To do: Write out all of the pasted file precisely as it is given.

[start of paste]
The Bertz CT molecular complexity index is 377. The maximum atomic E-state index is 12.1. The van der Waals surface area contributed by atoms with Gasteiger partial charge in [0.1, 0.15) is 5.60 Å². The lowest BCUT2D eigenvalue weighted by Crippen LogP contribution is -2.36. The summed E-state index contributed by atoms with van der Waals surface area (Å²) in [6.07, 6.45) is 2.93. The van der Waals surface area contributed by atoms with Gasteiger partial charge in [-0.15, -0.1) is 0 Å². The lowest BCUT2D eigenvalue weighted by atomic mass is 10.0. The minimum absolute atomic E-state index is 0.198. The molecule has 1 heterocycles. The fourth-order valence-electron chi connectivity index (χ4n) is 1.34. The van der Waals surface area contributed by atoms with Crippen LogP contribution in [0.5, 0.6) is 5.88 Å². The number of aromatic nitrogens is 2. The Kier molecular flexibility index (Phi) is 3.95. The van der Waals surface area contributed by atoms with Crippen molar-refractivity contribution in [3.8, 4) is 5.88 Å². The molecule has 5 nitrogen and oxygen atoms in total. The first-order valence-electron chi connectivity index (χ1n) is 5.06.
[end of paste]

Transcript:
The Bertz CT molecular complexity index is 377. The maximum atomic E-state index is 12.1. The van der Waals surface area contributed by atoms with Gasteiger partial charge in [0.1, 0.15) is 5.60 Å². The lowest BCUT2D eigenvalue weighted by Crippen LogP contribution is -2.36. The summed E-state index contributed by atoms with van der Waals surface area (Å²) in [6.07, 6.45) is 2.93. The van der Waals surface area contributed by atoms with Gasteiger partial charge in [-0.15, -0.1) is 0 Å². The lowest BCUT2D eigenvalue weighted by atomic mass is 10.0. The minimum absolute atomic E-state index is 0.198. The molecule has 1 heterocycles. The fourth-order valence-electron chi connectivity index (χ4n) is 1.34. The van der Waals surface area contributed by atoms with Crippen LogP contribution in [0.5, 0.6) is 5.88 Å². The number of aromatic nitrogens is 2. The Kier molecular flexibility index (Phi) is 3.95. The van der Waals surface area contributed by atoms with Crippen molar-refractivity contribution in [3.8, 4) is 5.88 Å². The molecule has 5 nitrogen and oxygen atoms in total. The first-order valence-electron chi connectivity index (χ1n) is 5.06.